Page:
Let me preface by saying this is a little different from the usual problem where Aero has been disabled under Windows 7. Please read on.
I’ve been a happy Cubase user since the mid 90’s. After all these years, my vision is failing, so I’ve been using the high-contrast themes in Windows 8, which worked fine with Cubase 7.5. Unfortunately, Cubase Pro 8 won’t start under a high-contrast Windows 8 theme – it exits with the “DWM composition is not running; please switch to an Aero theme” message.
While I understand the reason Aero needs to be enabled under Win 7, I don’t believe this should happen under Win 8 for the following reasons:
- According to Microsoft, high-contrast themes in Win 8, unlike in Win 7, are actually “Aero” themes (i.e., like the Win 8 default theme, they support desktop composition fully). The only caveat is that the application (Cubase 8) must contain a Windows-8 compatibility GUID in its manifest for this to work. If this is not done the Windows API will emulate the old “classic theme” interface for better backward compatibility with older applications. I wonder if this is the problem. The MSDN article is at:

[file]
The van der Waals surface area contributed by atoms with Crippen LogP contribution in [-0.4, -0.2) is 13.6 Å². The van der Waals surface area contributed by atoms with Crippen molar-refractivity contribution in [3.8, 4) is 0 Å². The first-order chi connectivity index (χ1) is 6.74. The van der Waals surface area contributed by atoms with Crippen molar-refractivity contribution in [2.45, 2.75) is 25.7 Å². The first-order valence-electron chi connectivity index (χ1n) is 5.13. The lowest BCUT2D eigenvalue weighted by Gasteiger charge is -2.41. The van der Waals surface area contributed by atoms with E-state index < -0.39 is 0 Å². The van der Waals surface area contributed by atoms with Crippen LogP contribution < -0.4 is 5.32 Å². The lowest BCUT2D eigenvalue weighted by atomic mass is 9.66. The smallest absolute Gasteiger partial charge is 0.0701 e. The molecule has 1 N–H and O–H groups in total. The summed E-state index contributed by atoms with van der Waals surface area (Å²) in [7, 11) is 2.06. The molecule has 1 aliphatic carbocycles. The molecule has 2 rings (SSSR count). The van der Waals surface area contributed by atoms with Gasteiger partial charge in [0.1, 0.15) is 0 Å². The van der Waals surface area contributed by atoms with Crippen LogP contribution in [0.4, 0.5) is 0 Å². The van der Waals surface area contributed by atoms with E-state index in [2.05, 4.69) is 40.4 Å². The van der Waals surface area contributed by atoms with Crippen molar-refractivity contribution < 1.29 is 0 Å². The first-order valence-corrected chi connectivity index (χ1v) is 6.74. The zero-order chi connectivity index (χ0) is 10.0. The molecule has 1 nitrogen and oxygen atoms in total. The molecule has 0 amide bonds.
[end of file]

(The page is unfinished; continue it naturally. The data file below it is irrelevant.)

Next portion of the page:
I’ve done nothing to disable “Aero” or desktop composition. I’m just switching between a high-contrast theme and the default theme (Shft-Alt-PrtScrn hotkey does this under Win 8 when enable from the Accessibility Control Panel). Under the default theme, Cubase 8 runs fine, except my screwed-up eyes can’t read the bright-white menus.
The desktop window manager (DWM.EXE) is running when the message is issued.
STEPS TO REPRODUCE:
- Select the High-Contrast Black theme from the “Personalization” Control Panel under Windows 8.0 x64
- Start Cubase Pro 8 x64
Expected result: Cubase starts
Observed result: Cubase exits after displaying a message box with “Please switch to an Aero theme”
Can anyone confirm this under Win 8.0 or 8.1? I’m wondering if updating to Windows 8.1 might fix the problem but haven’t tried this yet, since my system is stable as is, and my understanding is that the update to 8.1 can be non-trivial.